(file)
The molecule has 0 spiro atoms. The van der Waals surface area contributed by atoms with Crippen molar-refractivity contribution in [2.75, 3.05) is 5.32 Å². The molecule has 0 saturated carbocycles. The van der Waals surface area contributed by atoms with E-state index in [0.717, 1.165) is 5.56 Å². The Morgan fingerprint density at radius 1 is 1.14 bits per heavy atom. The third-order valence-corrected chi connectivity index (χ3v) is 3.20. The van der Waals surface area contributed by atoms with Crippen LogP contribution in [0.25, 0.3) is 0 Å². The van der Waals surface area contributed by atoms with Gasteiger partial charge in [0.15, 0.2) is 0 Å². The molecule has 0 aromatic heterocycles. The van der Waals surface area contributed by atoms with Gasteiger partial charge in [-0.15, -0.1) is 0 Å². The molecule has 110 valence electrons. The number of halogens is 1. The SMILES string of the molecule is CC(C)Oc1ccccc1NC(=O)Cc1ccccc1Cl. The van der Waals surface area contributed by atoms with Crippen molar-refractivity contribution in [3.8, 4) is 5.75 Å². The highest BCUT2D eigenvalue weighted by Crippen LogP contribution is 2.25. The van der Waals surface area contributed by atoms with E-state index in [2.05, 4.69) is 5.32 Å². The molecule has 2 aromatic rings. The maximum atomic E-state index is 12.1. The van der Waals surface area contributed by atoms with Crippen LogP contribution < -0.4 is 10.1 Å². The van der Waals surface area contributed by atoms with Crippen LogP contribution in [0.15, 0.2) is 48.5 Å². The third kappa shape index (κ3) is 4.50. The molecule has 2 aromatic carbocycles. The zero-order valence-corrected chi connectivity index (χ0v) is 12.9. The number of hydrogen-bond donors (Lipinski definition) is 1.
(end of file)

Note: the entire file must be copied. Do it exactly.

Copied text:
The molecule has 0 spiro atoms. The van der Waals surface area contributed by atoms with Crippen molar-refractivity contribution in [2.75, 3.05) is 5.32 Å². The molecule has 0 saturated carbocycles. The van der Waals surface area contributed by atoms with E-state index in [0.717, 1.165) is 5.56 Å². The Morgan fingerprint density at radius 1 is 1.14 bits per heavy atom. The third-order valence-corrected chi connectivity index (χ3v) is 3.20. The van der Waals surface area contributed by atoms with Crippen LogP contribution in [0.25, 0.3) is 0 Å². The van der Waals surface area contributed by atoms with Gasteiger partial charge in [0.15, 0.2) is 0 Å². The molecule has 0 aromatic heterocycles. The van der Waals surface area contributed by atoms with Gasteiger partial charge in [-0.15, -0.1) is 0 Å². The molecule has 110 valence electrons. The number of halogens is 1. The SMILES string of the molecule is CC(C)Oc1ccccc1NC(=O)Cc1ccccc1Cl. The van der Waals surface area contributed by atoms with Crippen molar-refractivity contribution in [3.8, 4) is 5.75 Å². The highest BCUT2D eigenvalue weighted by Crippen LogP contribution is 2.25. The van der Waals surface area contributed by atoms with E-state index in [2.05, 4.69) is 5.32 Å². The molecule has 2 aromatic rings. The maximum atomic E-state index is 12.1. The van der Waals surface area contributed by atoms with Crippen LogP contribution < -0.4 is 10.1 Å². The van der Waals surface area contributed by atoms with Crippen LogP contribution in [0.15, 0.2) is 48.5 Å². The third kappa shape index (κ3) is 4.50. The molecule has 2 aromatic carbocycles. The zero-order valence-corrected chi connectivity index (χ0v) is 12.9. The number of hydrogen-bond donors (Lipinski definition) is 1.